United Nations human rights experts voiced concern at the sentence of 50 weeks in prison imposed on WikiLeaks founder Julian Assange for skipping bail in Britain.
The 50-week jail sentence given to WikiLeaks founder Julian Assange for breaching a British court's bail conditions seven years ago is "disproportionate," the UN Working Group on Arbitrary Detention said on Friday.
Assange took refuge in Ecuador's London embassy in 2012 after a British judge ordered his extradition to face Swedish allegations of sexual assault and rape, which he strongly denied.
He was arrested last month after Ecuador gave him up. He will now serve the nearly one-year jail sentence while fighting a separate attempt to extradite him to the United States.
The group is "deeply concerned about ... the disproportionate sentence imposed on Mr Assange," it said in a statement.
It accused Britain of extending "the arbitrary deprivation of [his] liberty."
The UN working group noted that the Swedish allegations – the initial offence that triggered his British arrest – had been withdrawn and that the original bail terms should, therefore, have been nullified.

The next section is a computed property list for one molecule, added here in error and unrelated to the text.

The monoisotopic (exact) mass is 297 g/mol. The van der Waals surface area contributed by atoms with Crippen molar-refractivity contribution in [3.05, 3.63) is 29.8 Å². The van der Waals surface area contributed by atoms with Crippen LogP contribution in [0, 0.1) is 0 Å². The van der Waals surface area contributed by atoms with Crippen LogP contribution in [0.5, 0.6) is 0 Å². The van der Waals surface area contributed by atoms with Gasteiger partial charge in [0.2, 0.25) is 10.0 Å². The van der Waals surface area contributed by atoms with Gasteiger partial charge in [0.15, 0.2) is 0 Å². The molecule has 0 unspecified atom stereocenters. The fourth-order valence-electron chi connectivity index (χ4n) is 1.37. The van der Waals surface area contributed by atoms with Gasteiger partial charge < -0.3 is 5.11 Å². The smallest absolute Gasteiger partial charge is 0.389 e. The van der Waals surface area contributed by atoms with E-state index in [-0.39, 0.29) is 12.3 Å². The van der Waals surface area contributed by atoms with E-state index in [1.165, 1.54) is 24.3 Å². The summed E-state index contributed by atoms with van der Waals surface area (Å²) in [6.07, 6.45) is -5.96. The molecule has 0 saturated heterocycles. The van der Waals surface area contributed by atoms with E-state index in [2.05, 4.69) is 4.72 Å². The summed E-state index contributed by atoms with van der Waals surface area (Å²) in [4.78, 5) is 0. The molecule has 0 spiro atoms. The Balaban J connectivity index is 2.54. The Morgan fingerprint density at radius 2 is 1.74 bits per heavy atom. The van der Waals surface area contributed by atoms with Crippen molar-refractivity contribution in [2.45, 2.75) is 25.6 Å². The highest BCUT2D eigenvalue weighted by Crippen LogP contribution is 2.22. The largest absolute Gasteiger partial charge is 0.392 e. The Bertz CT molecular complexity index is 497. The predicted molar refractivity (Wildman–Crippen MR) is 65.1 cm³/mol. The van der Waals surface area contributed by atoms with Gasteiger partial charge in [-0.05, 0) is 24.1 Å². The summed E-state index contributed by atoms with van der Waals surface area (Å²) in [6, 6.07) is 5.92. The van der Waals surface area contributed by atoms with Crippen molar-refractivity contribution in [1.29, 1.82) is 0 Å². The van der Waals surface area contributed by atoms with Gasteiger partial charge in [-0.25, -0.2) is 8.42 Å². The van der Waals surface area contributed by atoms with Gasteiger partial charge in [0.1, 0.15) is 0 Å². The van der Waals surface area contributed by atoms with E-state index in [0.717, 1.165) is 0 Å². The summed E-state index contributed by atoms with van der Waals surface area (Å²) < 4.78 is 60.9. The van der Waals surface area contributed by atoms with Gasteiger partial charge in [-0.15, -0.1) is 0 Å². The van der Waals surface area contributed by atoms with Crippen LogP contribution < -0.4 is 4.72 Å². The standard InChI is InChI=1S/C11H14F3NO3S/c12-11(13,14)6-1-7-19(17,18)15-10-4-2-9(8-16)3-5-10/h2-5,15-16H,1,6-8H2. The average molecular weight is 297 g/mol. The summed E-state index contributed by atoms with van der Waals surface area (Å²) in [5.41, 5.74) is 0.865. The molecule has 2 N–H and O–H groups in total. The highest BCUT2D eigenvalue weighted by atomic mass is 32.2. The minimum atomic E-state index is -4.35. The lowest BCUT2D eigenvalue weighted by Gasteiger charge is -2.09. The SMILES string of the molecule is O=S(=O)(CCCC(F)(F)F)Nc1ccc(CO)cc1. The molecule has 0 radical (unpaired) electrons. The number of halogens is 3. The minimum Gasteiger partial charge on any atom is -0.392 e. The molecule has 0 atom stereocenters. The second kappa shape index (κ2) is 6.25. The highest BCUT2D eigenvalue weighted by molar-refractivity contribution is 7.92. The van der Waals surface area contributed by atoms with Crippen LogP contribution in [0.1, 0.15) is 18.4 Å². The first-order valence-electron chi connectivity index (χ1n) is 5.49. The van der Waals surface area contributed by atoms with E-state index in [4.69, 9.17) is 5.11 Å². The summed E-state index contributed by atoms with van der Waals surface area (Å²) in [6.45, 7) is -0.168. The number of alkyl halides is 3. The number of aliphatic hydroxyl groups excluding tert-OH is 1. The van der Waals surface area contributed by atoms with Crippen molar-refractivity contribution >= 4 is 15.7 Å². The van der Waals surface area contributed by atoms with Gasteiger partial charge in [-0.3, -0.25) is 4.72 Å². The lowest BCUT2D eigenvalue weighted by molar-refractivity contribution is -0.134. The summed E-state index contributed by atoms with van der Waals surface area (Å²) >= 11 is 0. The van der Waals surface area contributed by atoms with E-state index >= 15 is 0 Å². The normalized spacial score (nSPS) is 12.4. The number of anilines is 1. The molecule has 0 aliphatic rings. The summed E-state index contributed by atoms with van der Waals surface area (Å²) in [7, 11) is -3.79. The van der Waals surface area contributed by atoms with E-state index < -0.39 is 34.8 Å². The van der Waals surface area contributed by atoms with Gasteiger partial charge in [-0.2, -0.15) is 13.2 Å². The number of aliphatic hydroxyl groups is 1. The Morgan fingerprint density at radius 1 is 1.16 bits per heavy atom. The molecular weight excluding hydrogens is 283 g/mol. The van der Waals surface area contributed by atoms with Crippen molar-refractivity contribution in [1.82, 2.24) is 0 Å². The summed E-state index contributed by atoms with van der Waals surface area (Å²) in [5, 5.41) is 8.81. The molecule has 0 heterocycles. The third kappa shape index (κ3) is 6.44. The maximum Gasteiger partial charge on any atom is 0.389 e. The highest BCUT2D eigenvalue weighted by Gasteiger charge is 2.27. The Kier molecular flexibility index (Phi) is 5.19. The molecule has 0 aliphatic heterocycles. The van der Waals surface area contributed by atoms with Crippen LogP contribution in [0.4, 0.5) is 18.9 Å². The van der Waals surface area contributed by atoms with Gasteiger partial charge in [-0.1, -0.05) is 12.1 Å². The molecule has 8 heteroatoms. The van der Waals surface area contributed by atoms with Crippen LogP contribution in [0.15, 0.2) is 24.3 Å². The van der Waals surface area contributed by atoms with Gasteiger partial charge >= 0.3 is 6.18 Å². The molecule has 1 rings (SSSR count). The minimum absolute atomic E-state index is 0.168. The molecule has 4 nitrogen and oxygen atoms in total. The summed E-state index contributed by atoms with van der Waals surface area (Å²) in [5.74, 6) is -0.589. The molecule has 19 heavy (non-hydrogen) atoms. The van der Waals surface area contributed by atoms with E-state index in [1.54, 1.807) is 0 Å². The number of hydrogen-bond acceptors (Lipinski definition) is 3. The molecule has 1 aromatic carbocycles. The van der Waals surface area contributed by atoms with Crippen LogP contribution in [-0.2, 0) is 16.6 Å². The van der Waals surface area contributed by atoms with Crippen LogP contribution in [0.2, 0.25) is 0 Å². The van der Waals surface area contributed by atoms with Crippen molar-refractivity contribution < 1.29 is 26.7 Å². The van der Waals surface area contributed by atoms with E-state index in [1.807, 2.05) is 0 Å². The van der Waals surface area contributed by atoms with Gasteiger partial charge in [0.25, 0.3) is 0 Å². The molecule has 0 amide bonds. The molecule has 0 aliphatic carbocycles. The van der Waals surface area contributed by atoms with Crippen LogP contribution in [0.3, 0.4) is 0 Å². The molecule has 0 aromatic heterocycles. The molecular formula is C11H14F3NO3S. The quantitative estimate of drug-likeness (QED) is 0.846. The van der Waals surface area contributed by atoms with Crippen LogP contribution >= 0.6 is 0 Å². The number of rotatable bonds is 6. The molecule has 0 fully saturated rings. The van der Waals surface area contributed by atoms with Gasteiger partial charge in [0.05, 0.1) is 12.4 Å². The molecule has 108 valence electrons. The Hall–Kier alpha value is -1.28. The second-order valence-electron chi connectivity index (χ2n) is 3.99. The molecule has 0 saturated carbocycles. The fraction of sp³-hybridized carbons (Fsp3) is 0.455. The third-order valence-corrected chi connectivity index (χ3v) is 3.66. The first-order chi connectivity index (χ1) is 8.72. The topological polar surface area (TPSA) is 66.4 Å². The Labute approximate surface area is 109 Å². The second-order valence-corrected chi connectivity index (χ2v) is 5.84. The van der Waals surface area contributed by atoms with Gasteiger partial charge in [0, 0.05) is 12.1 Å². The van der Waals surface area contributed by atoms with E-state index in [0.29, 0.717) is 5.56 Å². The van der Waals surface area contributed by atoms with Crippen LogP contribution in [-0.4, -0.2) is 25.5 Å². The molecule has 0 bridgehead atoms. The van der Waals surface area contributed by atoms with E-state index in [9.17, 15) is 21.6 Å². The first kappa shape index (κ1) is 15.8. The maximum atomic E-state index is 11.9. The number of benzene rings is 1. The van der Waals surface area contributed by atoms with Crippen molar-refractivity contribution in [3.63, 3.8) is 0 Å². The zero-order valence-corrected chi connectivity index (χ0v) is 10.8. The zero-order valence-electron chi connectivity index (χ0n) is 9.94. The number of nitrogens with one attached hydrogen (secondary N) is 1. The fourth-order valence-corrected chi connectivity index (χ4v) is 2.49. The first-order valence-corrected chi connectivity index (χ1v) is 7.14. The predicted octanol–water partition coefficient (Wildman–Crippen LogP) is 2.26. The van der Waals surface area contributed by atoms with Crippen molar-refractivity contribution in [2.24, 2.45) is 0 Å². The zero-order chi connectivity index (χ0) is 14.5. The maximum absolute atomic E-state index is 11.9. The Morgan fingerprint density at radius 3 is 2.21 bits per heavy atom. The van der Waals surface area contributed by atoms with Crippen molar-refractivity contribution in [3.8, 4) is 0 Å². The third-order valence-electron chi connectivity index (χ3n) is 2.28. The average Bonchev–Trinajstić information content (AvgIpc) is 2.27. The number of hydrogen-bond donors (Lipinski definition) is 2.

It noted too that he had been given near the maximum 12-month sentence available in the UK for breaching bail conditions.
The experts took further issue with Assange's detention at the Belmarsh high-security prison.
"This treatment appears to contravene the principles of necessity and proportionality envisaged by the human rights standards," the panel said.
US charges against Assange
The US has charged the 47-year-old Assange with "conspiracy" for working with former US Army intelligence analyst Chelsea Manning to crack a password stored on Department of Defence computers in March 2010.
Manning passed hundreds of thousands of classified documents to WikiLeaks, exposing US military wrongdoing in the Iraq war and diplomatic secrets about scores of countries.
Assange could face up to five years in jail if found guilty, although his team is fighting his extradition and the process could take years.